I have a post scheduled for Friday that I’m a bit nervous about as it is quite personal, so we’ll see how that goes! Blogging is really new to me, or rather blogging properly, the amount of half arsed BlogSpots out there with my name on are nobodies business. Hopefully I’m doing it ‘right’.

Favourite things: about being pregnant

Tom grabbed this when we went out for a late drive in the week. I really like it,even if my posture is atrocious.

Re-reading my last post about maternity clothes, it occurred to me that I perhaps sounded quite negative about this whole pregnancy lark. It’s not that I don’t like it, I just maybe don’t love it. The worry is CONSTANT, every other story in my Facebook news feed seems to be about some sort of birth related tragedy or near miss. However, when you take all that away, (and the ability to tie my own shoelaces), it’s not so bad and could be an awful lot worse.

To strengthen my PNPMA (prenatal positive mental attitude), here is the first of my favourite things lists, starting with my favourite things about being pregnant.

1. Food.

Food is pretty much one of my all time favourite things. For once in my adult life I haven’t really been worrying about what and how much I eat. Fitness fanatics amongst you will probably scold me but you know what, I don’t even care. For 15 years I have stressed constantly about my size. Pregnancy has given me a 6-9 month window of not having to worry about points, sins and calories, and my fitbit  has been relegated to the bedside cabinet until further notice.

I was always a pass-me-the-cheeseboard sorta girl, but this daughter of mine seems to have other ideas and it’s all ice cream and jelly beans. Actually her nick name is Jelly Bean, based on the fact that jelly beans were about the only thing I craved in the beginning, other than mint humbugs and drinking yogurt, but ‘Humbug’  or ‘Yop’ as a nick name just seemed a bit mean.

2. Clothes

Despite my  previous post, and the fact that maternity clothes can be hard to find, the one item I was looking forward to being able to legitimately wear were maternity jeans. Having never being able to find jeans that would fit my legs and relatively slim hips versus my high and pretty much non-existent waist has always been a nightmare, so when I first tried on a pair of maternity jeans, HALLELUJAH! such comfort! I’m pretty sure I’m going to keep them around and bring them out on future Boxing Days and other high food traffic occasions.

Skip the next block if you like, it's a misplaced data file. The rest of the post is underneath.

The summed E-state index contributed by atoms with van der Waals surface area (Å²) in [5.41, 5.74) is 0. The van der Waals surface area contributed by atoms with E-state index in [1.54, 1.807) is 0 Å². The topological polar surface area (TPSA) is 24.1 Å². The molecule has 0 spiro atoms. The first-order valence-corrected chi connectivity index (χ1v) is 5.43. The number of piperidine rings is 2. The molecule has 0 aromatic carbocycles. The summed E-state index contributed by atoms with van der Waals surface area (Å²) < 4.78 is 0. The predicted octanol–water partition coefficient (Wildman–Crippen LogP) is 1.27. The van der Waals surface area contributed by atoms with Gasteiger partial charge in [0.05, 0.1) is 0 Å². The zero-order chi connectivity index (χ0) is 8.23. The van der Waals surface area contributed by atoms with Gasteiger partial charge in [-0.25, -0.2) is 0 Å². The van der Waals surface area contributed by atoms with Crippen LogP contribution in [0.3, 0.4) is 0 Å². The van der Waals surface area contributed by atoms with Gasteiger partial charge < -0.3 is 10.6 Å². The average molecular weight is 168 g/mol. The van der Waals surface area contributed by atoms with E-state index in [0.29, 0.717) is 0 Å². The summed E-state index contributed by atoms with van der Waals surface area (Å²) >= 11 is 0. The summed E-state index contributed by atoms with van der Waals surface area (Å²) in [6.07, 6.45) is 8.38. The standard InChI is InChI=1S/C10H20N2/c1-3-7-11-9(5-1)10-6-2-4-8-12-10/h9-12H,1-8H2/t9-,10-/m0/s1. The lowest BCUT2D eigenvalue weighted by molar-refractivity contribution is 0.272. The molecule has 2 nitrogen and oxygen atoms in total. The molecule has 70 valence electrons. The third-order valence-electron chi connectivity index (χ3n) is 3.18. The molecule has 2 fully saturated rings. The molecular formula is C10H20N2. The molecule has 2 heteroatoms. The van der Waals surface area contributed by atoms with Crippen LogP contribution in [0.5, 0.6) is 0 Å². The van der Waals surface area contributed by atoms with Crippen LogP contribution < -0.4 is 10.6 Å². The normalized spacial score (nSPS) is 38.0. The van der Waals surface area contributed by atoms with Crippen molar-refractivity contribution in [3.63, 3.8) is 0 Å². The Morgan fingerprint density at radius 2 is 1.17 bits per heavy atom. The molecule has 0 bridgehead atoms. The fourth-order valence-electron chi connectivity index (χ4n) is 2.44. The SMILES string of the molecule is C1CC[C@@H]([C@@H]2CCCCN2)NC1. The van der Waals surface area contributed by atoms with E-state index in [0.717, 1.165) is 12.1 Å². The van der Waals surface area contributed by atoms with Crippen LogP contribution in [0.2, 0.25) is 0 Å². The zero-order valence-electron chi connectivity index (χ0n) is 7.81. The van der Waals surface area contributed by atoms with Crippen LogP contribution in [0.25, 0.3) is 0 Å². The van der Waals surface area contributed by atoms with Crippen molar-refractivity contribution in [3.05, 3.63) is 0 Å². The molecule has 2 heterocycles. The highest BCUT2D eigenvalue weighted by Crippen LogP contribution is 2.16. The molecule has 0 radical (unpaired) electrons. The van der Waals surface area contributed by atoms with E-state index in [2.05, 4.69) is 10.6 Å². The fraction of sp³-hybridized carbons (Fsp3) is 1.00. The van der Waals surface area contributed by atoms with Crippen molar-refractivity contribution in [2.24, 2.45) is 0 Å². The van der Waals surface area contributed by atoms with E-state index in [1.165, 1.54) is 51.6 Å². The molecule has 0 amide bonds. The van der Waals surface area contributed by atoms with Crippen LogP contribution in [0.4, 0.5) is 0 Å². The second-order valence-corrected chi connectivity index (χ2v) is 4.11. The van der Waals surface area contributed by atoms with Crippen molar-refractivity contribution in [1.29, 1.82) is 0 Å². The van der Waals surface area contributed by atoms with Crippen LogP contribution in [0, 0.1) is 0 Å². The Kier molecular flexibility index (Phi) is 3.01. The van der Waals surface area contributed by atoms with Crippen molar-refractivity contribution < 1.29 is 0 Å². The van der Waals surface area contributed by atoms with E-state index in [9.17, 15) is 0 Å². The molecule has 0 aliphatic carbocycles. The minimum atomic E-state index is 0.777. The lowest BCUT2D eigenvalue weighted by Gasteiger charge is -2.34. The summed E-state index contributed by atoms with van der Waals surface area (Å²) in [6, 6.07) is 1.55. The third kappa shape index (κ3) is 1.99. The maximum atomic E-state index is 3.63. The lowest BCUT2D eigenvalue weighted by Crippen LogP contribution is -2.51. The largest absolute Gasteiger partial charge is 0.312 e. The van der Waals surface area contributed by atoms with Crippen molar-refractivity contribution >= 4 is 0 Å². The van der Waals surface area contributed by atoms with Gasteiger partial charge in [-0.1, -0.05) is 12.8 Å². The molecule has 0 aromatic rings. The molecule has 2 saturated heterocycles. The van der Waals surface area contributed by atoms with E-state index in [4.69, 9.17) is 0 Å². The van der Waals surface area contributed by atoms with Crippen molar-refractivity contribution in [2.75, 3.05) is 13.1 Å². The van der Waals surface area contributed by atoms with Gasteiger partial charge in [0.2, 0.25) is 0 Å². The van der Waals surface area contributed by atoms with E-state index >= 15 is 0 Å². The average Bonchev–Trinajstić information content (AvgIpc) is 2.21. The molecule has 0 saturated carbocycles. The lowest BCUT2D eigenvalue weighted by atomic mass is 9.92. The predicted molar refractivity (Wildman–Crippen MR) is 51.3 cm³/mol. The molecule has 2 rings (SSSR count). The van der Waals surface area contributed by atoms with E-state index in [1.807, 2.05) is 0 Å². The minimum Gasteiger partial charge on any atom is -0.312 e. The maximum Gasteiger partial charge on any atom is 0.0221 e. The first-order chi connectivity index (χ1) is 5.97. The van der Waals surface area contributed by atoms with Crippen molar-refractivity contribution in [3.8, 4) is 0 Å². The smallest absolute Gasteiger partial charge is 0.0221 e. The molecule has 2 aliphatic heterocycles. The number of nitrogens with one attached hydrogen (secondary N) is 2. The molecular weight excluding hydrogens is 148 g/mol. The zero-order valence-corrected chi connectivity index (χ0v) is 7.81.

3. Tom

Tom has probably been my most favourite thing about being pregnant, which is a good job really, seeing as I guess he’s going to be around for a while. He’s been amazing, looking after me, and hardly ever complaining about the fact that he ends up on the sofa every other night because I’m snoring, also he does way more around the house, which is a definite perk.

Although, in all honesty, my favouritest favouritest thing is seeing how engaged and excited he is about the baby, and how in love with her he is already. It makes my heart melt. God knows what I’m going to do when I actually see them together for the first time… ugh. 

4. Public transport

This one is a little bitter-sweet, who wouldn’t like to sit down on the Tube while your fellow commuters stand in each others armpits, but I always feel a bit torn, slightly embarrassed when someone offers me their seat and then somewhat indignant when I have to stand up for 8 stops while trying to control the heartburn that is trying to expel my stomach contents or when my knees and hips have decided they are no longer friends with the rest of my body.

I never know which way to lean on this one, some people seem to feel quite strongly that it was my choice to have a baby so deal with it, personally, I was brought up to give people a seat if they were elderly, pregnant or just looked like they might need to sit down more than me, so people with young kids or carrying lots of stuff, but whichever view, Public Transport when you’re pregnant can be both a joy and a nightmare. Weirdly I’ve found teenagers and young women probably around 16-25 offer up their seats far more readily than men, specifically business men who-are-very-busy-with-their-very-important-business, and have found middle-aged women the worst, they tend to scowl at you then look back to their book as if, HOW DARE YOU BE PREGNANT AND MAKE ME FEEL AWKWARD, in fact, a colleague’s sister experienced a woman actually shout at her in the Tube once when she was heavily pregnant exclaiming “If you wanted a seat so badly, why didn’t you ask rather than shoving your stomach in my face!”. Nice lady. Also, the man who knocked me down the stairs at Aldgate station, he got the crazy pregnant lady waddling down the train after him, except I did that thing where you’re really angry and think you’re going to say something profoundly clever and put them in their place, but you don’t and you sound a bit stupid and then think of the perfectly scathing put down comment about half an hour later…

5. My Body

Its awesome… I mean, it looks like crap, but I’m so grateful to it for being able to do this amazing thing. The other week I noticed that my ribs had completely moved, which while being kind of gross is actually pretty amazing, but I’m growing a human, which while still makes me think of the chest bursters from the Alien films, is also deeply cool.